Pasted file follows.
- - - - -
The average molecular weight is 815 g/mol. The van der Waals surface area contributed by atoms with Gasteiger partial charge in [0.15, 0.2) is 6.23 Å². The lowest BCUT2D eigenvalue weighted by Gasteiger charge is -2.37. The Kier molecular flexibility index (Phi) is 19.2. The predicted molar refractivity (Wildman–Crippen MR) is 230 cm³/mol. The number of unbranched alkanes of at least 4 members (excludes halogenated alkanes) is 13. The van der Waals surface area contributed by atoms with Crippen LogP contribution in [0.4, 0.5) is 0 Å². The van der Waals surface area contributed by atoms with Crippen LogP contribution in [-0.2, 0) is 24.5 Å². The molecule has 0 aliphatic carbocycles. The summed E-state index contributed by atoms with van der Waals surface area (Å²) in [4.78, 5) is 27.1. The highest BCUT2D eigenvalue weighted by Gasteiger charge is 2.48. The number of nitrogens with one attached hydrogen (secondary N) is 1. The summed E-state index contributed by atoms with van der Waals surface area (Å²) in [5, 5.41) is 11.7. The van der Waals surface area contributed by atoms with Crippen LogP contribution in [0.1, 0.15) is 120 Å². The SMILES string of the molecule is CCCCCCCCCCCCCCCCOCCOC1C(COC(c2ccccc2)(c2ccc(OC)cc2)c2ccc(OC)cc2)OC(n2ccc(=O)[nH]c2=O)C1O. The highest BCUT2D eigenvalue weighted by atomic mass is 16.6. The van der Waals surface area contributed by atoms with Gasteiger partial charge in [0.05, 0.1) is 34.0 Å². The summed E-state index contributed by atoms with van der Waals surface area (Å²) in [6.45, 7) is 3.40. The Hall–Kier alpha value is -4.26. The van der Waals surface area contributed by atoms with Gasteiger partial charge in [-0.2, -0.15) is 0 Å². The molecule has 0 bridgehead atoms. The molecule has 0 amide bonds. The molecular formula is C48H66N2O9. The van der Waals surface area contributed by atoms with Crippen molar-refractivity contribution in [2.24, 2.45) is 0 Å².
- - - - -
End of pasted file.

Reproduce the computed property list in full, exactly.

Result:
The average molecular weight is 815 g/mol. The van der Waals surface area contributed by atoms with Gasteiger partial charge in [0.15, 0.2) is 6.23 Å². The lowest BCUT2D eigenvalue weighted by Gasteiger charge is -2.37. The Kier molecular flexibility index (Phi) is 19.2. The predicted molar refractivity (Wildman–Crippen MR) is 230 cm³/mol. The number of unbranched alkanes of at least 4 members (excludes halogenated alkanes) is 13. The van der Waals surface area contributed by atoms with Crippen LogP contribution in [0.4, 0.5) is 0 Å². The van der Waals surface area contributed by atoms with Crippen LogP contribution in [-0.2, 0) is 24.5 Å². The molecule has 0 aliphatic carbocycles. The summed E-state index contributed by atoms with van der Waals surface area (Å²) in [4.78, 5) is 27.1. The highest BCUT2D eigenvalue weighted by Gasteiger charge is 2.48. The number of nitrogens with one attached hydrogen (secondary N) is 1. The summed E-state index contributed by atoms with van der Waals surface area (Å²) in [5, 5.41) is 11.7. The van der Waals surface area contributed by atoms with Crippen LogP contribution in [0.1, 0.15) is 120 Å². The SMILES string of the molecule is CCCCCCCCCCCCCCCCOCCOC1C(COC(c2ccccc2)(c2ccc(OC)cc2)c2ccc(OC)cc2)OC(n2ccc(=O)[nH]c2=O)C1O. The highest BCUT2D eigenvalue weighted by atomic mass is 16.6. The van der Waals surface area contributed by atoms with Gasteiger partial charge in [0.05, 0.1) is 34.0 Å². The summed E-state index contributed by atoms with van der Waals surface area (Å²) in [6.45, 7) is 3.40. The Hall–Kier alpha value is -4.26. The van der Waals surface area contributed by atoms with Gasteiger partial charge in [-0.2, -0.15) is 0 Å². The molecule has 0 bridgehead atoms. The molecule has 0 amide bonds. The molecular formula is C48H66N2O9. The van der Waals surface area contributed by atoms with Crippen molar-refractivity contribution in [2.24, 2.45) is 0 Å².